Hemelt: SJSO backs golf cart change before Parish Council
Published 12:03 am Saturday, June 9, 2018
Golf carts — who can drive them legally and what is required for a street legal golf cart — will again be considered when St. John the Baptist Parish Council members gather Tuesday evening in LaPlace and discuss numerous public hearings.
The details, which are covered in the 2016-passed Ordinance 16-30; Section 40-8 of the St. John the Baptist Parish Code of Ordinances, are up for a slight amendment in an effort led by the St. John the Baptist Parish Sheriff’s Office.
Sheriff Mike Tregre told me he loves having legally operated golf carts on the road because “they are extra eyes and ears on the street.”
Under the proposed ordinance change, Chief Deputy Steven Guidry said instead of St. John Parish Government handling cart inspections, that effort would fall to the Sheriff’s Office.
“As law enforcement, we were able to meet with DMV and they agreed to work with us to do off road stickers for golf cart vehicles,” Guidry said.
The agreement with the Office of Motor Vehicles and local law enforcement sets up a registration and certification process that ensures a respectable standard for golf carts, while also setting up law enforcement to enforce (read: ticket) proper protocol when reckless operators continue to put their convenience over the safety of neighbors.
To receive the sticker from the Office of Motor Vehicles, owners need their cart’s title and identification number. Those without that information don’t need to fret as there will be a process in place to produce that information for those lacking specifics.
As a resident of Reserve (the golf cart capital of the River Region) with an 8-year-old daughter and 10-year-old son, I happily advocate for continued golf cart use in my neighborhood and surrounding communities, as long as drivers maintain reasonable standards.
I’ve seen too many juveniles behind the wheels of speeding golf carts that careen around corners on two wheels with no concern for approaching traffic or neighborhood children.
Should the Council approve the amendment Tuesday, the Sheriff’s Office website will go live with all the regulations Wednesday morning, providing step-by-step instructions for golf cart owners to obtain a registration certificate.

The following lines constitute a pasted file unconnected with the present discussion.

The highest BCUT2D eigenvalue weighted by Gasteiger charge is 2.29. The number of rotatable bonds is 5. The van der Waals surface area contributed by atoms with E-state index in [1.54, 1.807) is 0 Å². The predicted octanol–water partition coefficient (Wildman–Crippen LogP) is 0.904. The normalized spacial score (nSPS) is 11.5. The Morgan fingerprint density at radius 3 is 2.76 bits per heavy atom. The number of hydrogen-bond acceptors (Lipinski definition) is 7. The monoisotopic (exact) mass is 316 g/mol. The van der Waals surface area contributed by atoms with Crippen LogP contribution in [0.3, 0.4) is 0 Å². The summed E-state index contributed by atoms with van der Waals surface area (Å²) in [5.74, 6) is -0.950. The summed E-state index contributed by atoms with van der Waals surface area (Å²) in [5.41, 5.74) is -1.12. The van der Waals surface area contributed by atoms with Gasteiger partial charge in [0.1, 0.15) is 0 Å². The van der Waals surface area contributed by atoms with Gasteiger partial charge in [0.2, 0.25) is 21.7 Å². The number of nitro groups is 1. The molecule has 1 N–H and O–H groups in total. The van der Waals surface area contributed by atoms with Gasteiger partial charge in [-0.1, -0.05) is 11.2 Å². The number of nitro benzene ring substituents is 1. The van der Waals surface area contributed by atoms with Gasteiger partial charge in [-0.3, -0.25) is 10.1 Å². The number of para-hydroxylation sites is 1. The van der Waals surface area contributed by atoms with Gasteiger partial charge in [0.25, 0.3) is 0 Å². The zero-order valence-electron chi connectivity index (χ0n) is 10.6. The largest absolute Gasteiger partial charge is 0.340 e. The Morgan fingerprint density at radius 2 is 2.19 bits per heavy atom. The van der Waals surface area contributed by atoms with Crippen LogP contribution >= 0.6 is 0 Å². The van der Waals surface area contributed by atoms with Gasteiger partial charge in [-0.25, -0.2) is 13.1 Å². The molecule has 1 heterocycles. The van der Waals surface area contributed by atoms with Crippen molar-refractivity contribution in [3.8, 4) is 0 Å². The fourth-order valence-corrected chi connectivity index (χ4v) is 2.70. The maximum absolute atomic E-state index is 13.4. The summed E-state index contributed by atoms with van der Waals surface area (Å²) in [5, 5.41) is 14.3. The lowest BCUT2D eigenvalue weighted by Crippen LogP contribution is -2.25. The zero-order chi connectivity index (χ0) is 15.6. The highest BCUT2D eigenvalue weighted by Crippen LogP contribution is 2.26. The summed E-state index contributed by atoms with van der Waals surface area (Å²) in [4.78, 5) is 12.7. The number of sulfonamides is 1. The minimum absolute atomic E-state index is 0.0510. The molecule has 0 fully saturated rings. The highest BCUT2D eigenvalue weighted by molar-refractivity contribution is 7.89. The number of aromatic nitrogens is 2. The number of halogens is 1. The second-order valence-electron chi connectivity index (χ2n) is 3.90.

They would first have to visit the Office of Motor Vehicles on Airline Highway in Reserve to apply for an Off Road Vehicle sticker.
After obtaining the sticker, the golf cart owners would contact the Sheriff’s Office to show certain cart benchmarks meet certification, all of which will be listed on the website.
They include, but are not limited to, insurance, a driver’s license, brakes, steering apparatus, rearview mirror, red reflective warning devices in front and rear, front and rear turning signals, tail lights, brake lights and head lights.
Golf cart owners pay a $25 fee for the Sheriff’s Office inspection, which is good for two years.
Full certification allows golf cart owners to drive on Parish roads only, with certain exceptions (For example: Central Avenue in Reserve).
“Also in the ordinance that we are not changing, they cannot have anybody 6 and under ride on a golf cart,” Guidry said.
“The reason for that is state law mandates anybody 6 and under must be in a child restraint chair, and golf carts are not authorized to strap in child restraint chairs. It has to be a licensed driver driving that vehicle. No more kids that are 12 years old and 8 years old driving golf carts.”
Those interested in learning more or sharing their opinions with Parish Council members, who will ultimately vote on the amendment, are welcome to attend Tuesday’s meeting, which is scheduled to begin at 6:30 p.m. in Council chambers.
Stephen Hemelt is publisher and editor of L’OBSERVATEUR. He can be reached at 985-652-9545 or email@example.com.